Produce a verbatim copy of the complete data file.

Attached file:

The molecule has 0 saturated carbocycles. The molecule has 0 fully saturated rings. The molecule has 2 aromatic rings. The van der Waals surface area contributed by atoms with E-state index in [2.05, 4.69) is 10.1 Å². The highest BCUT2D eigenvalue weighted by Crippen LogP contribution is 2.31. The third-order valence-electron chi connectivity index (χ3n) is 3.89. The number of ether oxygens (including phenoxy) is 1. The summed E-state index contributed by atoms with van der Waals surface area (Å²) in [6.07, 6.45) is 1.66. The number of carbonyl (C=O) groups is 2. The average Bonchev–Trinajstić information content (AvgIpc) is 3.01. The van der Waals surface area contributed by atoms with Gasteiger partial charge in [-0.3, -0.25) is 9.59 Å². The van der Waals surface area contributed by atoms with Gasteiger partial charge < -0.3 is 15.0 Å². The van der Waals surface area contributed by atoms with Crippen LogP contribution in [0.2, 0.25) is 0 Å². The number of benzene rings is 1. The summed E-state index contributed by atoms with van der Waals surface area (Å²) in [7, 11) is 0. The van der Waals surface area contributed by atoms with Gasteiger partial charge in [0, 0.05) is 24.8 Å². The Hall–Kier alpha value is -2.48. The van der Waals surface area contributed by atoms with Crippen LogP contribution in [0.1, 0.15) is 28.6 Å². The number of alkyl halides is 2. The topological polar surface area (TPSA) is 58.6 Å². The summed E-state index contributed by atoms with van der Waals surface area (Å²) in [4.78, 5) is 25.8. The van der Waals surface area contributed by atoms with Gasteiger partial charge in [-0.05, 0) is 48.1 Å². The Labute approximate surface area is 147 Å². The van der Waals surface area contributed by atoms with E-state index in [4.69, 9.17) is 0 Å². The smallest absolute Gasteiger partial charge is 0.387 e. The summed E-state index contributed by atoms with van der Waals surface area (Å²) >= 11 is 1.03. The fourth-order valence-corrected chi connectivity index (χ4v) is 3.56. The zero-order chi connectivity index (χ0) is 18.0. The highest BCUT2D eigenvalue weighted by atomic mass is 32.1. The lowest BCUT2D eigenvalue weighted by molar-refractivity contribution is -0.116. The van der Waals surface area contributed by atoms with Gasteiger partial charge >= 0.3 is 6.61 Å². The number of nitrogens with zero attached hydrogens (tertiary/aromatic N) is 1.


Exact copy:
The molecule has 0 saturated carbocycles. The molecule has 0 fully saturated rings. The molecule has 2 aromatic rings. The van der Waals surface area contributed by atoms with E-state index in [2.05, 4.69) is 10.1 Å². The highest BCUT2D eigenvalue weighted by Crippen LogP contribution is 2.31. The third-order valence-electron chi connectivity index (χ3n) is 3.89. The number of ether oxygens (including phenoxy) is 1. The summed E-state index contributed by atoms with van der Waals surface area (Å²) in [6.07, 6.45) is 1.66. The number of carbonyl (C=O) groups is 2. The average Bonchev–Trinajstić information content (AvgIpc) is 3.01. The van der Waals surface area contributed by atoms with Gasteiger partial charge in [-0.3, -0.25) is 9.59 Å². The van der Waals surface area contributed by atoms with Gasteiger partial charge < -0.3 is 15.0 Å². The van der Waals surface area contributed by atoms with Crippen LogP contribution in [0.2, 0.25) is 0 Å². The number of benzene rings is 1. The summed E-state index contributed by atoms with van der Waals surface area (Å²) in [7, 11) is 0. The van der Waals surface area contributed by atoms with Gasteiger partial charge in [0, 0.05) is 24.8 Å². The Hall–Kier alpha value is -2.48. The van der Waals surface area contributed by atoms with Crippen LogP contribution in [0.1, 0.15) is 28.6 Å². The number of alkyl halides is 2. The topological polar surface area (TPSA) is 58.6 Å². The summed E-state index contributed by atoms with van der Waals surface area (Å²) in [4.78, 5) is 25.8. The van der Waals surface area contributed by atoms with Gasteiger partial charge in [-0.05, 0) is 48.1 Å². The Labute approximate surface area is 147 Å². The van der Waals surface area contributed by atoms with E-state index in [4.69, 9.17) is 0 Å². The smallest absolute Gasteiger partial charge is 0.387 e. The summed E-state index contributed by atoms with van der Waals surface area (Å²) >= 11 is 1.03. The fourth-order valence-corrected chi connectivity index (χ4v) is 3.56. The zero-order chi connectivity index (χ0) is 18.0. The highest BCUT2D eigenvalue weighted by atomic mass is 32.1. The lowest BCUT2D eigenvalue weighted by molar-refractivity contribution is -0.116. The van der Waals surface area contributed by atoms with Gasteiger partial charge >= 0.3 is 6.61 Å². The number of nitrogens with zero attached hydrogens (tertiary/aromatic N) is 1.